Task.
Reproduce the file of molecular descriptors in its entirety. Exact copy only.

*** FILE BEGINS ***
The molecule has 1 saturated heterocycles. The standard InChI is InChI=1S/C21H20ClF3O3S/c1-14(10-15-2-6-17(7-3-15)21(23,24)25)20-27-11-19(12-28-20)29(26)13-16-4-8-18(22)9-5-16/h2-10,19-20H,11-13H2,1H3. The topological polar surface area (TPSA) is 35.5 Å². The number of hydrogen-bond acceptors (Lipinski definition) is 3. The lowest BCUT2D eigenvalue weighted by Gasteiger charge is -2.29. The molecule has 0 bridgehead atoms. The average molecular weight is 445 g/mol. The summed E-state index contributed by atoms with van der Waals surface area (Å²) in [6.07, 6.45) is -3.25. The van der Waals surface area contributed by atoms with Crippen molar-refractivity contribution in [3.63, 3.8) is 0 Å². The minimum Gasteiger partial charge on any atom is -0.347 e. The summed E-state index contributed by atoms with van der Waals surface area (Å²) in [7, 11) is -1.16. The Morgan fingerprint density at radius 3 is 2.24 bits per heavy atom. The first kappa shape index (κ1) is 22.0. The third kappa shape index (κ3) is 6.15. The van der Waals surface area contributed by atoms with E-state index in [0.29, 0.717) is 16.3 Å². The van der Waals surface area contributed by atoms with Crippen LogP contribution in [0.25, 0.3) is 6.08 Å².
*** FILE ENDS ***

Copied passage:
The molecule has 1 saturated heterocycles. The standard InChI is InChI=1S/C21H20ClF3O3S/c1-14(10-15-2-6-17(7-3-15)21(23,24)25)20-27-11-19(12-28-20)29(26)13-16-4-8-18(22)9-5-16/h2-10,19-20H,11-13H2,1H3. The topological polar surface area (TPSA) is 35.5 Å². The number of hydrogen-bond acceptors (Lipinski definition) is 3. The lowest BCUT2D eigenvalue weighted by Gasteiger charge is -2.29. The molecule has 0 bridgehead atoms. The average molecular weight is 445 g/mol. The summed E-state index contributed by atoms with van der Waals surface area (Å²) in [6.07, 6.45) is -3.25. The van der Waals surface area contributed by atoms with Crippen molar-refractivity contribution in [3.63, 3.8) is 0 Å². The minimum Gasteiger partial charge on any atom is -0.347 e. The summed E-state index contributed by atoms with van der Waals surface area (Å²) in [7, 11) is -1.16. The Morgan fingerprint density at radius 3 is 2.24 bits per heavy atom. The first kappa shape index (κ1) is 22.0. The third kappa shape index (κ3) is 6.15. The van der Waals surface area contributed by atoms with E-state index in [0.29, 0.717) is 16.3 Å². The van der Waals surface area contributed by atoms with Crippen LogP contribution in [0.25, 0.3) is 6.08 Å².